Anti-Terrorism Laws

Last week the government faced problems not just as a result of David Blunkett’s resignation, but also through opposition to their anti-terrorist legislation, specifically plans to increase the length of time the police can hold terrorist suspects without charge to 90-days. Last Wednesday the government’s majority on the terrorism bill fell to just 1 and only the offer of a compromise avoided a government defeat on David Winnick’s amendment. The irony is that, according to the latest YouGov poll, the government’s position has the support of the public.

YouGov’s poll for Sky News shows that 72% of people support the extention of the period that terrorist suspects can be held to 90 days, either unconditionally or with the consent of a senior judge – a position that the government has already indicated that it will accept. Only 16% supported the 28-day limit in David Winnick’s amendment, with 6% favouring an even shorter limit.

The government also seem to be winning the broader argument on terrorism laws – 71% of YouGov’s respondents agreed with the argument that the threat from terrorism has fundementally changed because of terrorists’ use of technology anf their willingness to commit suicide, 76% think that the police genuinely believe that the 90-day limit is necessary to fight terrorism and 61% of people think that critics of the terrorism bill are more worried about the civil liberties of terrorists than the rights of the public to be protected from terrorism.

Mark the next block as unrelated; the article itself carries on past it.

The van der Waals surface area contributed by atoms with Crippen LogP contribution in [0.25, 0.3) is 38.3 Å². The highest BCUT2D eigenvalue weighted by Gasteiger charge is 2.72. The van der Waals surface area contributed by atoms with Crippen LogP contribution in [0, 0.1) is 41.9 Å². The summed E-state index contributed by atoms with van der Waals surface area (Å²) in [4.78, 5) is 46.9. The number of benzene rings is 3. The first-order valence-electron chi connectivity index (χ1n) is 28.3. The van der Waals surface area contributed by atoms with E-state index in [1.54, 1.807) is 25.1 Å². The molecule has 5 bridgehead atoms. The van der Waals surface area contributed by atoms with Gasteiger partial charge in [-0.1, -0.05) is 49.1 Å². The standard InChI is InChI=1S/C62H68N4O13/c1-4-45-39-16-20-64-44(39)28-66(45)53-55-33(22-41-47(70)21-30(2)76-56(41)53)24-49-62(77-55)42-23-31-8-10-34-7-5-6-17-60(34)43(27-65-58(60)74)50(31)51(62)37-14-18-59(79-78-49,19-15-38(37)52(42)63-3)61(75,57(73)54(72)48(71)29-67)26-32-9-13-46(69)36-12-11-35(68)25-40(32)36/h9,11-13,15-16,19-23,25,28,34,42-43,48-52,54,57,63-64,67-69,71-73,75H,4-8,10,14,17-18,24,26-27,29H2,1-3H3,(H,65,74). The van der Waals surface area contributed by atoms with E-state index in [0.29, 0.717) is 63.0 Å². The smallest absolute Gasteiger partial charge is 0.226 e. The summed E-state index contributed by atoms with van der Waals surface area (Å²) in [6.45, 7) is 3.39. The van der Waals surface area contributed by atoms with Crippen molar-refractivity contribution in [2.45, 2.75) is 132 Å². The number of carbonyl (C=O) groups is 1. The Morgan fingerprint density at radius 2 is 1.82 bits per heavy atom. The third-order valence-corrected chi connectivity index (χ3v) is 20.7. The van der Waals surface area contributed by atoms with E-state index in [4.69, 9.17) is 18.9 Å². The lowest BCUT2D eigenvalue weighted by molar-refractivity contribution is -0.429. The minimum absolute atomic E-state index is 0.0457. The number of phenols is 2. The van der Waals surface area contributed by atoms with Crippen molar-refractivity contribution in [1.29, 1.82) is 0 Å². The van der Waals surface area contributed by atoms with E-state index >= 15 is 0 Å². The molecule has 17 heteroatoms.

UPDATE: Populus’s monthly poll in the Times also has a question on the 90-day detention. Populus’s question asked a straight question on whether people thought the government was right or wrong to right “to insist that the police should have the power to detain suspected terrorists without charging them for up to 90 days”, without raising the issue of the involvement of the courts. 64% thought the government were right, 32% thought they were wrong.


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